If you're establishing your first online presence:

  • Does Facebook Groups have the forum capabilities you need, or do you need self-hosted forum software to have all the features you're after? (Assume you can't migrate later).
  • Does a Facebook Page have the capabilities you're after (in terms of publishing regular posts, customising look and feel, contact and other static pages, menu structure to help people find existing entries), or do you need a Wordpress site (or similar) instead?
  • Do you have the expertise required to run and maintain a Wordpress / Drupal / vBulletin site? This includes applying security updates in a prompt fashion? Or is Facebook a quicker more convenient way to get online?
  • Do you have a budget for domain registration and hosting? Forums particularly, when they get busy, are resource intensive and cannot run on cheapest shared hosting.

And then in general:

  • Have you considered Facebook's terms and conditions? Although you will be the admin / owner of your group / page respectively, on Facebook you're still subject to their:
    • Terms and conditions. Certain things are unacceptable to Facebook, and get removed. You'll have seen the headlines when this is done sensationally.
    • Privacy policy. This more relates to private groups, but Facebook would (presumably) hand over the content to law enforcement if required to do so by a court of competent jurisdiction. I'm not clear on exactly what they require to do so. (IANAL)


I don't consider myself a social media guru. This post is just what a little guy learned along the way. So my online presence will be far from perfectly executed. But if some concrete examples help illustrate the above principles, then here you are:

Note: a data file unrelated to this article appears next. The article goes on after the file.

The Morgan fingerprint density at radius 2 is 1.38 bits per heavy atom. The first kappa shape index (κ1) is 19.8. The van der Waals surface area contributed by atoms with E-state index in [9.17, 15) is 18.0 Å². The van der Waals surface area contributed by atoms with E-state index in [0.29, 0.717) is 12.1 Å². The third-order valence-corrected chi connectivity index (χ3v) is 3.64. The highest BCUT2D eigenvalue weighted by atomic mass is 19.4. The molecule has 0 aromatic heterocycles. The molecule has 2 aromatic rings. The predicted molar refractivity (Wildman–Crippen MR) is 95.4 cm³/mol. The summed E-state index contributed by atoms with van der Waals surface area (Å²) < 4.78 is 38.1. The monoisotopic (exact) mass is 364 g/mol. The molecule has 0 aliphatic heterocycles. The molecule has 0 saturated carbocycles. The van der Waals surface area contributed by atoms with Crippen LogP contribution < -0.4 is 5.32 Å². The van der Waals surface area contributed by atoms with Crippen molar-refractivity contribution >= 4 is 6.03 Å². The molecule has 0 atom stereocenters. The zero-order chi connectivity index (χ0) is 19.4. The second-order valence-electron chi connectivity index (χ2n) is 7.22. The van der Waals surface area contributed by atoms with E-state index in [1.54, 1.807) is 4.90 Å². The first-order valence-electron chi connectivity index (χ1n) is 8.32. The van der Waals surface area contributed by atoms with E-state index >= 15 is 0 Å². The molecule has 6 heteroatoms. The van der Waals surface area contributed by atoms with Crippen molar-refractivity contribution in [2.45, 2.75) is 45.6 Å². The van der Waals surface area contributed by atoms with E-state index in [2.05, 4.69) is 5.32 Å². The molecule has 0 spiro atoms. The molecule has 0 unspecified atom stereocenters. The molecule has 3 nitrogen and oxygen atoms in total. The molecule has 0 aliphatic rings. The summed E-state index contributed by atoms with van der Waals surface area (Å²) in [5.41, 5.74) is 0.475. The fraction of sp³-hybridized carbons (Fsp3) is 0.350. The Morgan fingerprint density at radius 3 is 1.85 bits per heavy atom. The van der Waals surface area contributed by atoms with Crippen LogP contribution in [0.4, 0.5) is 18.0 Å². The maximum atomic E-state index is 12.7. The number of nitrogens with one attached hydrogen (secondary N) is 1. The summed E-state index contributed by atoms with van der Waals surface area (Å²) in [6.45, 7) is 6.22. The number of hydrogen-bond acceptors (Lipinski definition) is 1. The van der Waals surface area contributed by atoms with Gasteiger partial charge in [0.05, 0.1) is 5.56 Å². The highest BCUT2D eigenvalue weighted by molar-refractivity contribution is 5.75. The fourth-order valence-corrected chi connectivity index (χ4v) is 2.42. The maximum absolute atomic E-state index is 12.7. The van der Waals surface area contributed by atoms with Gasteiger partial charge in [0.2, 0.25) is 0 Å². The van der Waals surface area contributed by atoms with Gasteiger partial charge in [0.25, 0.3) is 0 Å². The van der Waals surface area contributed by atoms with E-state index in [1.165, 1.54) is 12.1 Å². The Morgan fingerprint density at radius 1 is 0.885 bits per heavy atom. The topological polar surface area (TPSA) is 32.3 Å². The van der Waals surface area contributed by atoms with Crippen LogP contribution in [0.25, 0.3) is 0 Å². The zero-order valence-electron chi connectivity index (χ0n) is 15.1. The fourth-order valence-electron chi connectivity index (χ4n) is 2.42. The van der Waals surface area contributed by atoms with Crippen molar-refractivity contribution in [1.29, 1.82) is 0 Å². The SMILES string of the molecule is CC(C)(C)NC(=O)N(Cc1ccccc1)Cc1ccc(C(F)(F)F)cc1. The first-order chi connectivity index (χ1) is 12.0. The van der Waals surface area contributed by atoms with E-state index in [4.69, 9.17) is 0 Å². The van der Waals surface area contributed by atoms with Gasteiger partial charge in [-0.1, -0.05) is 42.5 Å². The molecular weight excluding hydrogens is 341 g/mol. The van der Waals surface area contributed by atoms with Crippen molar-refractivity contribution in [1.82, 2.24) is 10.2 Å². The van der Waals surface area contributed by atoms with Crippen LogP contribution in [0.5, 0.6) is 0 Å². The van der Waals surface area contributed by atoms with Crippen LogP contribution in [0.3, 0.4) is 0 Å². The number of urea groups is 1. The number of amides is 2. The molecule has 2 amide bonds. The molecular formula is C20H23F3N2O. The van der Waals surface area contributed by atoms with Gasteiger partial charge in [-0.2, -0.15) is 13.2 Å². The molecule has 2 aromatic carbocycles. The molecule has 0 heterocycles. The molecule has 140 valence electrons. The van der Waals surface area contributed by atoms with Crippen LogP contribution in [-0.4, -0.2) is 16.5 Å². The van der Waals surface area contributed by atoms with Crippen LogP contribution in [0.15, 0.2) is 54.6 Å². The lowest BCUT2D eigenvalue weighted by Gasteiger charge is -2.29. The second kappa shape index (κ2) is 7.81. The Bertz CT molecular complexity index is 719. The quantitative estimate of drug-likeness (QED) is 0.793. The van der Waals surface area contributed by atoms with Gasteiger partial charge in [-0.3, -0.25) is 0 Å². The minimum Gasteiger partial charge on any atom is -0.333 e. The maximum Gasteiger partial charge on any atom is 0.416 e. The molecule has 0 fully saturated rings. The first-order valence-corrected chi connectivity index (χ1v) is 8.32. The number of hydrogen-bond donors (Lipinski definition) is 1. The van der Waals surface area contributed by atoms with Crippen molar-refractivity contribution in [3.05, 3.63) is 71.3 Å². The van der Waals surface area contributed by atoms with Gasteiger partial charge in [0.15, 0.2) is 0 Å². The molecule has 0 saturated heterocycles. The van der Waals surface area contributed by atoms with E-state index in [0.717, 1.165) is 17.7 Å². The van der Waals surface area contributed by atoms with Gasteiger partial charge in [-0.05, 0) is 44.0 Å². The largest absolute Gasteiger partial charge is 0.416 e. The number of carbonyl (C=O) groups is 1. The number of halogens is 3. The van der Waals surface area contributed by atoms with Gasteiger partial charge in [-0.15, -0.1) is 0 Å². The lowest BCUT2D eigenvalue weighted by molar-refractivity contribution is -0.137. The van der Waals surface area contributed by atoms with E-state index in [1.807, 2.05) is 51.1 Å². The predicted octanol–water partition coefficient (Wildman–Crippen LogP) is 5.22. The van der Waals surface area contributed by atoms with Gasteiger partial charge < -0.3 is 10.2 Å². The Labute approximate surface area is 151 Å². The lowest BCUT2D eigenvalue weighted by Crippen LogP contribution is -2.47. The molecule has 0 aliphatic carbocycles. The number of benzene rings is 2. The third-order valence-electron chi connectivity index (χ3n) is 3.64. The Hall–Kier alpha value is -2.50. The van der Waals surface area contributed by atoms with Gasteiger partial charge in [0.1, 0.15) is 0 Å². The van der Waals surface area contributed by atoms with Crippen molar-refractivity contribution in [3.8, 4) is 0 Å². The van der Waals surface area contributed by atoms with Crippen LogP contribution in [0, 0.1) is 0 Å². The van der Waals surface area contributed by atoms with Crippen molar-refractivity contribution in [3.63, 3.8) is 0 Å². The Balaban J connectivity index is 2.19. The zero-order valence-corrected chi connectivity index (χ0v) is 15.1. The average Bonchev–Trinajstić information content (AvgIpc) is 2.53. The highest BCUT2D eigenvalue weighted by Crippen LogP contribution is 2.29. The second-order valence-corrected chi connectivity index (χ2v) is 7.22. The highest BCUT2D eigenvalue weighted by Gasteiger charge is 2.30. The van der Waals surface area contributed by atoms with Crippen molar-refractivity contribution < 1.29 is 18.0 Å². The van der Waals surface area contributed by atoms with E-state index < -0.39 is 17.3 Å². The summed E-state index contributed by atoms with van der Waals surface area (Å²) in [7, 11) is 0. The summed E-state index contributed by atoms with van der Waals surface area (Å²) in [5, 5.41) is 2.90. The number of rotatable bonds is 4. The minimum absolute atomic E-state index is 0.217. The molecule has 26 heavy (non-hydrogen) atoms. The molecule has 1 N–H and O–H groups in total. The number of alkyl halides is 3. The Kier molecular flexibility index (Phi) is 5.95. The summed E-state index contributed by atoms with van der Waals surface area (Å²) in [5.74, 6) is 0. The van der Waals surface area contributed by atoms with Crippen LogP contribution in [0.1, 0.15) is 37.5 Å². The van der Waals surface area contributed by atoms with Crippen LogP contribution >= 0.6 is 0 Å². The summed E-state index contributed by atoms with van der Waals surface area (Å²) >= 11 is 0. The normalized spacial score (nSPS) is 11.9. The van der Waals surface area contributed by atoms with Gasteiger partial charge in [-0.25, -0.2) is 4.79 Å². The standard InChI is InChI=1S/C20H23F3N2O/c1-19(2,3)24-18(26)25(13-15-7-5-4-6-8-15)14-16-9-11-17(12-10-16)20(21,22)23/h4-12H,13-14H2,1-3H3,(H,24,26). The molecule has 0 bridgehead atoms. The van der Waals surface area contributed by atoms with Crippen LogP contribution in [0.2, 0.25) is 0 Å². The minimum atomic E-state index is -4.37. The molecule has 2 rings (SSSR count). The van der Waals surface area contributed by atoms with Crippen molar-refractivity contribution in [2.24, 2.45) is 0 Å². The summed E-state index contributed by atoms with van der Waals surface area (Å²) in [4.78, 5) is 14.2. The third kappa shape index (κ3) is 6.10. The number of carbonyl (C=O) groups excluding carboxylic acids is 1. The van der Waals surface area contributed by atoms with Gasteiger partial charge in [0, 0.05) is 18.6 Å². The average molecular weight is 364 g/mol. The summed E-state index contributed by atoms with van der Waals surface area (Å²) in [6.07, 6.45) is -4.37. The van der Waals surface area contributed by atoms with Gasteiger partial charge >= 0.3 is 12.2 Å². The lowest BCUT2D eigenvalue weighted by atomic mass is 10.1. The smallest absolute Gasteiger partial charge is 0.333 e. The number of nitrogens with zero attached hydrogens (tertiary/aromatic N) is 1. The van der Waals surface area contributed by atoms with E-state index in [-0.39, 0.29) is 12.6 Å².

• Our church has a Page. This was a hard call to make, but it boiled down to why I wanted us to have a Facebook presence. (We already had a website). Ultimately, I wanted it to be another source of real-time news, that can feed out good news about recent events, announce forthcoming ones, and get the word out about planned developments. That meant having a small number of contributors who can post on behalf of the page. I definitely wanted there to be social interaction, which may have suggested we should have a Group. But you get social interaction with a Page, too. People can comment, tag each other, and so on.
  • I started a small Group for UK-based coffee enthusiasts. That has stayed small, because promoting it is not a priority, but I nevertheless wanted somewhere where a small group of friends could discuss anything relating to the UK speciality coffee scene, and where others we don't know in person could also join in. That is definitely a Group. I'm no coffee guru, and the others in the group would be peers, so we needed something where anyone can post, not just an editorial team.
  • I started an equally small, and not really growing, forum for Brits who travel in France and more widely. That one, I started as a separate forum rather than a Facebook group. That's because there are features (search, moderation tools, premium membership) that I wanted to bake into the site, and that Facebook doesn't support.

Your Wisdom

Over to you, my readers. I'm sure some of you have far more experience of this than I do.

Please add your thoughts on this debate in the comments below.